No. 7765.

238 P.2d 439 (1951)


Supreme Court of Idaho.

November 20, 1951.

Attorney(s) appearing for the Case

Beckwith & Langley, Twin Falls, for appellant.

Robert E. Smylie, Atty. Gen. of Idaho and William H. Bakes, Asst. Atty. Gen., Graydon W. Smith, Pros. Atty. and Leonard H. Jacob, Deputy Pros. Atty., Twin Falls, for respondent.

KEETON, Justice.

Appellant, defendant below, was charged with the crime of driving a motor vehicle upon a public highway of the state, loaded in excess of weight limitations as promulgated, posted and prescribed by the Commissioner of Public Works under authority of Sec. 49-606, I.C. By a promulgated and prescribed regulation made pursuant to the powers conferred in this section, 49-606, I.C., Highway #93 leading from Los Angeles, California to Twin Falls, Idaho, and other points beyond Twin Falls, was posted at the Nevada-Idaho border, limiting the load limits of a motor vehicle traveling this highway in Idaho to 350 lbs. per inch width of tire, or 12,000 lbs. for any axle.

The appellant, on March 1, 1950, while said road was so posted and limited as to weights and load to be carried, operated a truck and trailer, driven from Los Angeles to Twin Falls, carrying 76,490 lbs. The maximum load limit under the regulation was 60,000 lbs. The weight was 16,490 lbs. in excess of the load limit for axles on the motor vehicle so operated by the appellant on the Idaho road. The truck in question entered Idaho at the Nevada-Idaho boarder, was owned by the Idaho Pacific Freight Lines and was properly licensed as required by Sec. 49-127, I.C.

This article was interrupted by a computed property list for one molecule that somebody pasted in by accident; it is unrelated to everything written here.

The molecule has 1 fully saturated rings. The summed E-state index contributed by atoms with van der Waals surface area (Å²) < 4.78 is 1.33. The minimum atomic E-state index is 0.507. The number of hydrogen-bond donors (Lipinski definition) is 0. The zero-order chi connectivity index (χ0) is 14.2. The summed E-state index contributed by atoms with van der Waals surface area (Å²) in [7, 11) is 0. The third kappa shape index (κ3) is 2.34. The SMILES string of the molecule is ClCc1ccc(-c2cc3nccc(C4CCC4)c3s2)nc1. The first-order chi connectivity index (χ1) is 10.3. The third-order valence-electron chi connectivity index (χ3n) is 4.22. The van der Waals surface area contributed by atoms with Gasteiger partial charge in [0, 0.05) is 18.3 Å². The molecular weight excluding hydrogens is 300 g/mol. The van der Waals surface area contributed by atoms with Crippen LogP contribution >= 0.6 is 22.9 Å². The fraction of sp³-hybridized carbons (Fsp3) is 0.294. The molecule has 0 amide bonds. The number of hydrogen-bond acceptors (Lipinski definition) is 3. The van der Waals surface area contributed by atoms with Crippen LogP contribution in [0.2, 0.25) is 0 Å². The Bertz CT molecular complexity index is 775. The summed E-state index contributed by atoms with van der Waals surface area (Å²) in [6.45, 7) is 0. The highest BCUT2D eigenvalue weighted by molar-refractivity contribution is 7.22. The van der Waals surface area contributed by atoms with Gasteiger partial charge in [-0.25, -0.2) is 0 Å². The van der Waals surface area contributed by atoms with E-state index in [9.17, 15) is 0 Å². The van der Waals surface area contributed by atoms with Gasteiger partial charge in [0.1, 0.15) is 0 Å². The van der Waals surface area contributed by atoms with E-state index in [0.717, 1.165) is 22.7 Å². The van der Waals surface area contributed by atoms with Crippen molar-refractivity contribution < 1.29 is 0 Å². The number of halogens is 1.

Appellant was first tried in the justice court, found guilty and sentenced. He appealed to the district court, was there found guilty and sentence authorized by Sec. 49-609, I.C., imposed. From the judgment of conviction and sentence he appealed.

In his brief and oral argument, appellant specifies errors which summarized present the questions herein discussed.

Appellant contends that Secs. 49-605, 49-606, 49-609 and 49-611, I.C., are unconstitutional, in violation of Art. 1, Sec. 2, Idaho Constitution: "All political power is inherent in the people. Government is instituted for their equal protection and benefit, and they have the right to alter, reform or abolish the same whenever they may deem it necessary; and no special privileges or immunities shall ever be granted that may not be altered, revoked, or repealed by the legislature." And Art. 3, Sec. 1: "The legislative power of the state shall be vested in a senate and house of representatives. * * *" And Art. 3, Sec. 19: "The legislature shall not pass local or special laws in any of the following enumerated cases, that is to say: * * For the punishment of crimes and misdemeanors. * * *" and are in violation of Art. 1, Sec. 8, Clause 3 of the Constitution of the United States: "The Congress shall have Power * * *: To regulate Commerce with foreign Nations, and among the several States, * * *" and further contends that statutes challenged deny equal protection to all persons and are in conflict with the 14th Amendment to the United States Constitution: "* * * No State shall * * * deny to any person within its jurisdiction the equal protection of the laws."